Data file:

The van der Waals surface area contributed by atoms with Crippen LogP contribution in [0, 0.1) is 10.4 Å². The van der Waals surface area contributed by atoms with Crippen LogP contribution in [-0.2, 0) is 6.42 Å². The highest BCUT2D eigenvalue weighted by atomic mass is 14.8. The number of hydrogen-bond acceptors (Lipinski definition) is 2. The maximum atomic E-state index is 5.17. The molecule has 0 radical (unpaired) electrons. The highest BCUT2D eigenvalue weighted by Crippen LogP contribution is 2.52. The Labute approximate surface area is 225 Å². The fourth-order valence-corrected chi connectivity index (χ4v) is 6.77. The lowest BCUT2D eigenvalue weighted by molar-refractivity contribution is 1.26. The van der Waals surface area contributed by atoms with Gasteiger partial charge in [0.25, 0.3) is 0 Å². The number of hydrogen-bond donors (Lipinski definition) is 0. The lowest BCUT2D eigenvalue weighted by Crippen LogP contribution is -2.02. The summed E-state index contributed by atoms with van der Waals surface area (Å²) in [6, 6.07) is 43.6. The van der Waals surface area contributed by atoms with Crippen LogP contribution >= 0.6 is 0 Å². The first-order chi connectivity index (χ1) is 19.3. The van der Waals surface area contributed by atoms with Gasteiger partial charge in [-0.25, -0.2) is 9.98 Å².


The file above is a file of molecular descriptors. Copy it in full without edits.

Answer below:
The van der Waals surface area contributed by atoms with Crippen LogP contribution in [0, 0.1) is 10.4 Å². The van der Waals surface area contributed by atoms with Crippen LogP contribution in [-0.2, 0) is 6.42 Å². The highest BCUT2D eigenvalue weighted by atomic mass is 14.8. The number of hydrogen-bond acceptors (Lipinski definition) is 2. The maximum atomic E-state index is 5.17. The molecule has 0 radical (unpaired) electrons. The highest BCUT2D eigenvalue weighted by Crippen LogP contribution is 2.52. The Labute approximate surface area is 225 Å². The fourth-order valence-corrected chi connectivity index (χ4v) is 6.77. The lowest BCUT2D eigenvalue weighted by molar-refractivity contribution is 1.26. The van der Waals surface area contributed by atoms with Gasteiger partial charge in [0.25, 0.3) is 0 Å². The number of hydrogen-bond donors (Lipinski definition) is 0. The lowest BCUT2D eigenvalue weighted by Crippen LogP contribution is -2.02. The summed E-state index contributed by atoms with van der Waals surface area (Å²) in [6, 6.07) is 43.6. The van der Waals surface area contributed by atoms with Crippen LogP contribution >= 0.6 is 0 Å². The first-order chi connectivity index (χ1) is 19.3. The van der Waals surface area contributed by atoms with Gasteiger partial charge in [-0.25, -0.2) is 9.98 Å².